Japan did not issue an objection to Article 10(a) at any time between signing the Hague Service Convention on March 12, 1970, until December 21, 2018. However, this did not necessarily mean that Japan approved of service of process by mail to defendants in Japan in litigation pending abroad. At the HCCH special commission in April 1989, the Japanese Government submitted a comment stating that it “has not declared that it objects to the sending of judicial documents, by postal channels, directly to persons abroad. In this connection, Japan has made it clear that no objection to the use of postal channels for sending judicial documents to persons in Japan does not necessarily imply that the sending by such a method is considered valid service in Japan; it merely indicates that Japan does not consider it as infringement of its sovereign power.”
This comment was far from straightforward but is similar to interpretation (A) mentioned above, in that it denies correlation between whether a country made an objection under Article 10(a) and the validity of service of process made by direct mail to that country. Nonetheless, because it was true that the Japanese Government did not object to service under Article 10(a), it was not clear whether service of process by mail to defendants in Japan would be approved in lawsuits outside Japan.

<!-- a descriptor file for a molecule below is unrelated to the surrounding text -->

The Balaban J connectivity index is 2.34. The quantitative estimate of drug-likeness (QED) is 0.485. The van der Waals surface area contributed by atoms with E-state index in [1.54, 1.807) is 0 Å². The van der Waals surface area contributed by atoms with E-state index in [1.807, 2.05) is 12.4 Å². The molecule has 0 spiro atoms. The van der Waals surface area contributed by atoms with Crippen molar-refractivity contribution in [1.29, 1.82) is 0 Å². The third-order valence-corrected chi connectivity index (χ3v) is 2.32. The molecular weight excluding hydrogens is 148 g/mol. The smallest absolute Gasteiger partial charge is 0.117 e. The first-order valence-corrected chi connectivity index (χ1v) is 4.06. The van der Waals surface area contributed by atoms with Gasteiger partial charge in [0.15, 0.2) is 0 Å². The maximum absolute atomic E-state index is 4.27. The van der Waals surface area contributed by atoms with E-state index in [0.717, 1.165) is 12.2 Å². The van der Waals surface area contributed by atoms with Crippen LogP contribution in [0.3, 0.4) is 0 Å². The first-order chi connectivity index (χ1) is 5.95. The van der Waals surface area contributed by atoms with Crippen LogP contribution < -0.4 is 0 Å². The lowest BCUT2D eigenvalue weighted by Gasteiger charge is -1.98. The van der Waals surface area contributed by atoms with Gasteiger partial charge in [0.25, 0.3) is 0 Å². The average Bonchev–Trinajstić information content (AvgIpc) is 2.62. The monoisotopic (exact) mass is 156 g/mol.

In U.S. litigation, for example, there is no published decision where the court held that Japan officially objected to service of process by mail from a U.S. plaintiff based on the Japanese Government’s comment above. Rather, one court held that such a comment did not expressly negate the validity of service by mail. Nicholson v. Yamaha Motor Co., 80 Md. App. 695 (1989). On the other hand, another court held “it is extremely unlikely that Japan’s failure to object to article 10, subdivision (a) was intended to authorize the use of registered mail as an effective mode of service of process, particularly in light of the fact that Japan specifically objected to the much more formal modes of service by Japanese officials which were available in article 10, subdivisions (b) and (c),” and referred to interpretation (A) mentioned above as a probable legal basis of Japan’s position. Suzuki Motor Co. v. Superior Court, 200 Cal. App. 3d 1476, 1481 (1988). It remained unclear whether service of process by mail to defendant in Japan in a U.S. lawsuit would be considered effective or not.